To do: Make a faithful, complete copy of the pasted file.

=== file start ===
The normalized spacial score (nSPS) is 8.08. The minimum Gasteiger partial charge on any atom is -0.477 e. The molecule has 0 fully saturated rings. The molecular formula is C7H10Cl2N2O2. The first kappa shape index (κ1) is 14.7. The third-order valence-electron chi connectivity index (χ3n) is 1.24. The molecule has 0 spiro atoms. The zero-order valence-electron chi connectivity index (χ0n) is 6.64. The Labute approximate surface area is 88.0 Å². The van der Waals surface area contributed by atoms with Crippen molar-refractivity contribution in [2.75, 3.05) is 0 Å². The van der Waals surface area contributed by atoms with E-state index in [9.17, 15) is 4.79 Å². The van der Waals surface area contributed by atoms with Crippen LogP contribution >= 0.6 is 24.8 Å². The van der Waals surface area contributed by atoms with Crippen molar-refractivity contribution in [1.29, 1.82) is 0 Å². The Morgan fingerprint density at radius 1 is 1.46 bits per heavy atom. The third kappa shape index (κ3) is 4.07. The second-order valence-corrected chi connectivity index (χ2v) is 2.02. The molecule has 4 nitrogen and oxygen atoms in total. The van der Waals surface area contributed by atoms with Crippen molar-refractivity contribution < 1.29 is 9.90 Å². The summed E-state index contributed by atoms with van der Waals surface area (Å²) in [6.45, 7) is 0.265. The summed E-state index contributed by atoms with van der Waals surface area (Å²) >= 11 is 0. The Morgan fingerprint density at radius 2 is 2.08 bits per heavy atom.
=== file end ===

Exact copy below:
The normalized spacial score (nSPS) is 8.08. The minimum Gasteiger partial charge on any atom is -0.477 e. The molecule has 0 fully saturated rings. The molecular formula is C7H10Cl2N2O2. The first kappa shape index (κ1) is 14.7. The third-order valence-electron chi connectivity index (χ3n) is 1.24. The molecule has 0 spiro atoms. The zero-order valence-electron chi connectivity index (χ0n) is 6.64. The Labute approximate surface area is 88.0 Å². The van der Waals surface area contributed by atoms with Crippen molar-refractivity contribution in [2.75, 3.05) is 0 Å². The van der Waals surface area contributed by atoms with E-state index in [9.17, 15) is 4.79 Å². The van der Waals surface area contributed by atoms with Crippen LogP contribution >= 0.6 is 24.8 Å². The van der Waals surface area contributed by atoms with Crippen molar-refractivity contribution in [1.29, 1.82) is 0 Å². The Morgan fingerprint density at radius 1 is 1.46 bits per heavy atom. The third kappa shape index (κ3) is 4.07. The second-order valence-corrected chi connectivity index (χ2v) is 2.02. The molecule has 4 nitrogen and oxygen atoms in total. The van der Waals surface area contributed by atoms with Crippen molar-refractivity contribution < 1.29 is 9.90 Å². The summed E-state index contributed by atoms with van der Waals surface area (Å²) in [6.45, 7) is 0.265. The summed E-state index contributed by atoms with van der Waals surface area (Å²) >= 11 is 0. The Morgan fingerprint density at radius 2 is 2.08 bits per heavy atom.